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  1. objectionably aggressive in offering one's unrequested and unwanted services, help, or advice; meddlesome: an officious person.
  2. marked by or proceeding from such forwardness: officious interference.
  3. Obsolete. ready to serve; obliging.

Origin of officious

1555–65; < Latin officiōsus obliging, dutiful, equivalent to offici(um) office + -ōsus -ous
Related formsof·fi·cious·ly, adverbof·fi·cious·ness, nouno·ver·of·fi·cious, adjectiveo·ver·of·fi·cious·ly, adverbo·ver·of·fi·cious·ness, nounsu·per·of·fi·cious, adjectivesu·per·of·fi·cious·ly, adverbsu·per·of·fi·cious·ness, nounun·of·fi·cious, adjectiveun·of·fi·cious·ly, adverbun·of·fi·cious·ness, noun
Can be confusedofficial officiousofficiate officious

Synonyms for officious

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1. interfering, meddling.

Antonyms for officious Unabridged Based on the Random House Unabridged Dictionary, © Random House, Inc. 2018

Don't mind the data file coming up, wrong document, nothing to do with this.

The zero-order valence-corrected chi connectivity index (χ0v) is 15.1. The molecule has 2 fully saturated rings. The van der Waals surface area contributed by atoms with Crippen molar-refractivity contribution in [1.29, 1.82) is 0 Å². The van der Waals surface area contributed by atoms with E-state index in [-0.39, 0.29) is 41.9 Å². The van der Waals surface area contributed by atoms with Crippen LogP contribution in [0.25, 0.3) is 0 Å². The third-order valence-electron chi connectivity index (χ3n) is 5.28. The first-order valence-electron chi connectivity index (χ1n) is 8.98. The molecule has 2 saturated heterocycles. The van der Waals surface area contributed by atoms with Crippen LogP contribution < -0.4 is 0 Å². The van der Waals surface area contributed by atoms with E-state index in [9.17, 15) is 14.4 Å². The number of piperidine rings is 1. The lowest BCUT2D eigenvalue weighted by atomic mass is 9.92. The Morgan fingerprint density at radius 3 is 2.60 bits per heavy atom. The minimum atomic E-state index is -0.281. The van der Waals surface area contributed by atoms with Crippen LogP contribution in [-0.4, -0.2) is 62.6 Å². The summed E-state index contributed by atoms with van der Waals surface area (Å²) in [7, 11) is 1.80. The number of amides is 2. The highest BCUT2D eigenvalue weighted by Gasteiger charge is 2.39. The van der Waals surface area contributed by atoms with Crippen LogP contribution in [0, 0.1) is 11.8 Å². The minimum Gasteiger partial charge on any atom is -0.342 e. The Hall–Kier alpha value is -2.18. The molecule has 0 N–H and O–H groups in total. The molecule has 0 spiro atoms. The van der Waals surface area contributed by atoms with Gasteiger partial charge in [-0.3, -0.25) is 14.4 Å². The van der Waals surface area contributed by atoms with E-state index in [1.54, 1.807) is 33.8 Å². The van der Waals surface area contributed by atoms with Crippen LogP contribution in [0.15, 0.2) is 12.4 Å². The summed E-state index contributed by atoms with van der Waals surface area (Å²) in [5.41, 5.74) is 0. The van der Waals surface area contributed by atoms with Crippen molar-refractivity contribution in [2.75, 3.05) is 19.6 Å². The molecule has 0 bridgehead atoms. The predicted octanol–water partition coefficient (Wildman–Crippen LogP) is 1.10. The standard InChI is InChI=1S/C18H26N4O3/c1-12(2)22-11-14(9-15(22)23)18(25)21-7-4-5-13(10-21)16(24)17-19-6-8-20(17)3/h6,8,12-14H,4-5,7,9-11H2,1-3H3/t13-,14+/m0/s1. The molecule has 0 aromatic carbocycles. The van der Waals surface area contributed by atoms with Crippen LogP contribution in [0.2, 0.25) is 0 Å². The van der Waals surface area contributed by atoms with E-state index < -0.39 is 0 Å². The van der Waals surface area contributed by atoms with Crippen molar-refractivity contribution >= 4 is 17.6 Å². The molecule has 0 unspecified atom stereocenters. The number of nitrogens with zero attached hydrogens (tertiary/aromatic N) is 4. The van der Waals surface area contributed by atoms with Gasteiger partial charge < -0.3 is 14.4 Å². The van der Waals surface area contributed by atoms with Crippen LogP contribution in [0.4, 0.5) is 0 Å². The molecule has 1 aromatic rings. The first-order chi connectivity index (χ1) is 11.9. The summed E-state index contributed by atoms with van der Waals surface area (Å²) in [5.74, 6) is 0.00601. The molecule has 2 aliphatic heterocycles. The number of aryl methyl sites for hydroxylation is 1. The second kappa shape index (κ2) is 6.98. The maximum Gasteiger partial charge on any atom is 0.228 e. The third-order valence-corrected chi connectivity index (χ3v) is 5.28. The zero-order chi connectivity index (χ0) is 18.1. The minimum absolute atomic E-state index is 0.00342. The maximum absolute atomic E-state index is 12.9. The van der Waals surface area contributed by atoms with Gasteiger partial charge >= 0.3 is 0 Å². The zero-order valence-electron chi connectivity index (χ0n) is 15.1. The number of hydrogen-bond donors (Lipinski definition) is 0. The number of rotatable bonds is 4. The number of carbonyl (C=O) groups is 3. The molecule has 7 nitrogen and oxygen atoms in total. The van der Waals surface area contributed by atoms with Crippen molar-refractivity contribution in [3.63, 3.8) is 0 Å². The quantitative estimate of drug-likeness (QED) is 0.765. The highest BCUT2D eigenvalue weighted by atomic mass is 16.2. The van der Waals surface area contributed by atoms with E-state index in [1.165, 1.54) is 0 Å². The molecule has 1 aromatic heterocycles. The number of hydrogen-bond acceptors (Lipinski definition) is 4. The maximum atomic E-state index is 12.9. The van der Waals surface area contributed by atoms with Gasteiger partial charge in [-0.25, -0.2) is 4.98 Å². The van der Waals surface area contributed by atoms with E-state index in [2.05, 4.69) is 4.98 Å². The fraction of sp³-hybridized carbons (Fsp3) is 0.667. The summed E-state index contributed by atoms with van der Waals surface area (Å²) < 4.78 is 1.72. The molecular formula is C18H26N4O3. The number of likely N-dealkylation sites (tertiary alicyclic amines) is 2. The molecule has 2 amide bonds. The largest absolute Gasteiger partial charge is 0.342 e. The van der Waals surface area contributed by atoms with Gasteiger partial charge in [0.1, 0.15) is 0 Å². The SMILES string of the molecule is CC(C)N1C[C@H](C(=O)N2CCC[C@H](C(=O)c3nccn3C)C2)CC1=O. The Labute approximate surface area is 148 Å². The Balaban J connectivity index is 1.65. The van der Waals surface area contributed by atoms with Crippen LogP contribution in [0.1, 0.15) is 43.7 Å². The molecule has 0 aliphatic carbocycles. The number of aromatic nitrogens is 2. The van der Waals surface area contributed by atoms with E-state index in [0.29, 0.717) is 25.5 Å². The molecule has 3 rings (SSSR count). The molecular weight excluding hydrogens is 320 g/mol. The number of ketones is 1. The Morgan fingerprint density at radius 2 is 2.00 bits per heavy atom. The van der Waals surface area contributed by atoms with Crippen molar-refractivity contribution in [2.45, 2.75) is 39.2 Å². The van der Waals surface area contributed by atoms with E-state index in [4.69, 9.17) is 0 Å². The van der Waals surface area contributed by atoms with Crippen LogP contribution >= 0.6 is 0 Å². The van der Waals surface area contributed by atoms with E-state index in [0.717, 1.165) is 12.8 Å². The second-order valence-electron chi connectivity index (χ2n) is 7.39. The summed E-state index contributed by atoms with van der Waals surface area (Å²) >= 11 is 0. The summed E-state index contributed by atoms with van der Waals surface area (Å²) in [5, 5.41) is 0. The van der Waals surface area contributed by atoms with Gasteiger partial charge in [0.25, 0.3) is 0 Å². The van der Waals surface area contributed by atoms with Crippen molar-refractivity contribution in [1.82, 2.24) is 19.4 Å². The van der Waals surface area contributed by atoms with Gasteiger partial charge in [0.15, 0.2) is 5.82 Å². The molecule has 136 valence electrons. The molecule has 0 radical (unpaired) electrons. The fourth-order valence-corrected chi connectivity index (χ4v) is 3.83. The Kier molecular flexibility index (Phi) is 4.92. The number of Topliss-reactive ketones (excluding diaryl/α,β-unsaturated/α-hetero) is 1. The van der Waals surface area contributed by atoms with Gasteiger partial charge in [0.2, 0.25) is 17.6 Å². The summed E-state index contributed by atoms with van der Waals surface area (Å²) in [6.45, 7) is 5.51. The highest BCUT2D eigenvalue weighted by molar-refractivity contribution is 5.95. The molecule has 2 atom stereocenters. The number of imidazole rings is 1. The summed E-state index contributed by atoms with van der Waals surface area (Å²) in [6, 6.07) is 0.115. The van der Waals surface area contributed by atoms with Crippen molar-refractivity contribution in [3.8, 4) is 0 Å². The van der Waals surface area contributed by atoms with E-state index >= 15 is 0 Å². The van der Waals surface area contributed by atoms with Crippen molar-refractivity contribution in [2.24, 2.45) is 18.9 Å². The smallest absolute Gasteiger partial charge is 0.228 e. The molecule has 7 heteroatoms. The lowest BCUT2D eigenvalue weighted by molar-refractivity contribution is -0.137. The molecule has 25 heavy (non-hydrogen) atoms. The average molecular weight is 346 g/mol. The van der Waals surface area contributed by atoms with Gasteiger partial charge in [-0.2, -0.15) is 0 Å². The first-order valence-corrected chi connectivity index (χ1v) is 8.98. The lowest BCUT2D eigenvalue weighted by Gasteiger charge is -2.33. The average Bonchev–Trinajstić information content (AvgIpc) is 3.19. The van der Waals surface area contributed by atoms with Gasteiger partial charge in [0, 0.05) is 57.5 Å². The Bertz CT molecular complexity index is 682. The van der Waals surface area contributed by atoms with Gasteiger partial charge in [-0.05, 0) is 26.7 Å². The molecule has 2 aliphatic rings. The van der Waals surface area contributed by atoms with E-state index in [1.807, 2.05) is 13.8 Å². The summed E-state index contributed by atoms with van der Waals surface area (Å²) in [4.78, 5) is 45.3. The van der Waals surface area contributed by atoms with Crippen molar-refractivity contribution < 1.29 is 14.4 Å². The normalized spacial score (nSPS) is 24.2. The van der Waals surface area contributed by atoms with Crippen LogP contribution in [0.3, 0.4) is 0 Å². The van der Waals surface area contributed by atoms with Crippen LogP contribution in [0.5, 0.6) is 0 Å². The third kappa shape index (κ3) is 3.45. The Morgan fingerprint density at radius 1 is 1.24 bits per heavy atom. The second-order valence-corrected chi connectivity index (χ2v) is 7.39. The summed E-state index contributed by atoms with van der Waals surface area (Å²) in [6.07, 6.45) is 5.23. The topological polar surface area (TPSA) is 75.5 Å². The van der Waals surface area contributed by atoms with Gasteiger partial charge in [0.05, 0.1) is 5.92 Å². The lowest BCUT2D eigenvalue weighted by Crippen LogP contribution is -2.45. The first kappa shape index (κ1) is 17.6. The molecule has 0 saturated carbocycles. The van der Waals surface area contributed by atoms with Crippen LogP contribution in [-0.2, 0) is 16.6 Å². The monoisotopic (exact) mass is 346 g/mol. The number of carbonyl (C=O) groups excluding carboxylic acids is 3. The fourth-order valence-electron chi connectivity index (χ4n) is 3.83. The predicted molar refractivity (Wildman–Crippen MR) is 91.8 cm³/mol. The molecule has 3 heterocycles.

Examples from the Web for officious

Contemporary Examples of officious

Historical Examples of officious

British Dictionary definitions for officious


  1. unnecessarily or obtrusively ready to offer advice or services
  2. marked by such readiness
  3. diplomacy informal or unofficial
  4. obsolete attentive or obliging
Derived Formsofficiously, adverbofficiousness, noun

Word Origin for officious

C16: from Latin officiōsus kindly, from officium service; see office
Collins English Dictionary - Complete & Unabridged 2012 Digital Edition © William Collins Sons & Co. Ltd. 1979, 1986 © HarperCollins Publishers 1998, 2000, 2003, 2005, 2006, 2007, 2009, 2012

Word Origin and History for officious

1560s, "zealous, eager to serve," from Latin officiosus "full of courtesy, dutiful, obliging," from officium "duty, service" (see office). Sense of "meddlesome, doing more than is asked or required" had emerged by 1600 (in officiously). An officious lie (1570s) is one told to do good to another person (from Latin mendocium officiosum or French mensonge officieux). Related: Officiousness.

Online Etymology Dictionary, © 2010 Douglas Harper